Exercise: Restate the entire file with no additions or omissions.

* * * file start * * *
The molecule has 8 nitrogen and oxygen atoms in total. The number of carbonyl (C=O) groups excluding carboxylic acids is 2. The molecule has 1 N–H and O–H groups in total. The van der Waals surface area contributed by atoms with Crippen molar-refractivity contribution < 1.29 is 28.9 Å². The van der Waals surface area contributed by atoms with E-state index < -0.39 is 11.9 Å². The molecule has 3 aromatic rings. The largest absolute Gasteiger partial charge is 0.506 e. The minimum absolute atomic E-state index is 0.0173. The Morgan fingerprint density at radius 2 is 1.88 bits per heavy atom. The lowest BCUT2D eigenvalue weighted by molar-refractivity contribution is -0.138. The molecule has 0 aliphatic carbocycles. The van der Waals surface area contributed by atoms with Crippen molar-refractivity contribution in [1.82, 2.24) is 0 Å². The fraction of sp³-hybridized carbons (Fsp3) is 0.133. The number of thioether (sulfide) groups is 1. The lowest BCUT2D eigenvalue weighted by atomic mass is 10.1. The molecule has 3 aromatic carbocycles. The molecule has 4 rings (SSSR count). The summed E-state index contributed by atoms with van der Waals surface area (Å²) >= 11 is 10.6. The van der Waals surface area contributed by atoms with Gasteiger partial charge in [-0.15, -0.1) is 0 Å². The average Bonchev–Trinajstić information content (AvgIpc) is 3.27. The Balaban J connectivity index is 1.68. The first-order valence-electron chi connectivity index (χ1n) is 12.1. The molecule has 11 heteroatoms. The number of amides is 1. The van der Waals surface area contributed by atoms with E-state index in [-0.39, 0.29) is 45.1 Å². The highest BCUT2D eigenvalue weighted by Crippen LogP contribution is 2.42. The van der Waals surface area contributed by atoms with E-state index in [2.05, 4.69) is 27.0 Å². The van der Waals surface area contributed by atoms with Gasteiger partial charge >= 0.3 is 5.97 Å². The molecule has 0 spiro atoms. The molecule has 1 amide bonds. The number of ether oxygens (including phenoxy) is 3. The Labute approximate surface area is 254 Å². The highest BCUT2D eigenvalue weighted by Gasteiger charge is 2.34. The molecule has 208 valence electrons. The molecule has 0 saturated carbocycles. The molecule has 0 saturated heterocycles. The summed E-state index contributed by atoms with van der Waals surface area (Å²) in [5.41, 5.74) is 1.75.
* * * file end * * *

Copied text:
The molecule has 8 nitrogen and oxygen atoms in total. The number of carbonyl (C=O) groups excluding carboxylic acids is 2. The molecule has 1 N–H and O–H groups in total. The van der Waals surface area contributed by atoms with Crippen molar-refractivity contribution < 1.29 is 28.9 Å². The van der Waals surface area contributed by atoms with E-state index < -0.39 is 11.9 Å². The molecule has 3 aromatic rings. The largest absolute Gasteiger partial charge is 0.506 e. The minimum absolute atomic E-state index is 0.0173. The Morgan fingerprint density at radius 2 is 1.88 bits per heavy atom. The lowest BCUT2D eigenvalue weighted by molar-refractivity contribution is -0.138. The molecule has 0 aliphatic carbocycles. The van der Waals surface area contributed by atoms with Crippen molar-refractivity contribution in [1.82, 2.24) is 0 Å². The fraction of sp³-hybridized carbons (Fsp3) is 0.133. The number of thioether (sulfide) groups is 1. The lowest BCUT2D eigenvalue weighted by atomic mass is 10.1. The molecule has 3 aromatic carbocycles. The molecule has 4 rings (SSSR count). The summed E-state index contributed by atoms with van der Waals surface area (Å²) >= 11 is 10.6. The van der Waals surface area contributed by atoms with Gasteiger partial charge in [-0.15, -0.1) is 0 Å². The average Bonchev–Trinajstić information content (AvgIpc) is 3.27. The Balaban J connectivity index is 1.68. The first-order valence-electron chi connectivity index (χ1n) is 12.1. The molecule has 11 heteroatoms. The number of amides is 1. The van der Waals surface area contributed by atoms with E-state index in [-0.39, 0.29) is 45.1 Å². The highest BCUT2D eigenvalue weighted by Crippen LogP contribution is 2.42. The van der Waals surface area contributed by atoms with E-state index in [2.05, 4.69) is 27.0 Å². The van der Waals surface area contributed by atoms with Gasteiger partial charge >= 0.3 is 5.97 Å². The molecule has 0 spiro atoms. The molecule has 1 amide bonds. The number of ether oxygens (including phenoxy) is 3. The Labute approximate surface area is 254 Å². The highest BCUT2D eigenvalue weighted by Gasteiger charge is 2.34. The molecule has 208 valence electrons. The molecule has 0 saturated carbocycles. The molecule has 0 saturated heterocycles. The summed E-state index contributed by atoms with van der Waals surface area (Å²) in [5.41, 5.74) is 1.75.